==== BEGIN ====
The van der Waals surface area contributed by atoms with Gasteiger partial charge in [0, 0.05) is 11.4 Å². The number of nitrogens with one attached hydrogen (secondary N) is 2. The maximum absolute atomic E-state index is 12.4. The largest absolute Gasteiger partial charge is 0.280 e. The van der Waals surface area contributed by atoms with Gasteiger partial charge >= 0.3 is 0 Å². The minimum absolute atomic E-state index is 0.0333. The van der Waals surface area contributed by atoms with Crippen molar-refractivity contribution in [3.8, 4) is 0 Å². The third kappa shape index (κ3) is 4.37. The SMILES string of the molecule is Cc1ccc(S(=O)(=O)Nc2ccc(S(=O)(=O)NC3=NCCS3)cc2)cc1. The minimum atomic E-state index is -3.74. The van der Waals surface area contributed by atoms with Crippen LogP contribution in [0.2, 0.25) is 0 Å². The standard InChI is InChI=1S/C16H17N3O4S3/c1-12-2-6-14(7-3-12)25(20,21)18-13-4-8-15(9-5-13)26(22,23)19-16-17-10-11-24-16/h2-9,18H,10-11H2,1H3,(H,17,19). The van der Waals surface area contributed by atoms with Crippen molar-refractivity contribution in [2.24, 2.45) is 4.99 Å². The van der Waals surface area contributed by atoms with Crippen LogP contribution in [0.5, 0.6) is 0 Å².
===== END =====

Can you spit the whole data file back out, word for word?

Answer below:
The van der Waals surface area contributed by atoms with Gasteiger partial charge in [0, 0.05) is 11.4 Å². The number of nitrogens with one attached hydrogen (secondary N) is 2. The maximum absolute atomic E-state index is 12.4. The largest absolute Gasteiger partial charge is 0.280 e. The van der Waals surface area contributed by atoms with Gasteiger partial charge >= 0.3 is 0 Å². The minimum absolute atomic E-state index is 0.0333. The van der Waals surface area contributed by atoms with Crippen molar-refractivity contribution in [3.8, 4) is 0 Å². The third kappa shape index (κ3) is 4.37. The SMILES string of the molecule is Cc1ccc(S(=O)(=O)Nc2ccc(S(=O)(=O)NC3=NCCS3)cc2)cc1. The minimum atomic E-state index is -3.74. The van der Waals surface area contributed by atoms with Crippen LogP contribution in [0.2, 0.25) is 0 Å². The standard InChI is InChI=1S/C16H17N3O4S3/c1-12-2-6-14(7-3-12)25(20,21)18-13-4-8-15(9-5-13)26(22,23)19-16-17-10-11-24-16/h2-9,18H,10-11H2,1H3,(H,17,19). The van der Waals surface area contributed by atoms with Crippen molar-refractivity contribution in [2.24, 2.45) is 4.99 Å². The van der Waals surface area contributed by atoms with Crippen LogP contribution in [0.5, 0.6) is 0 Å².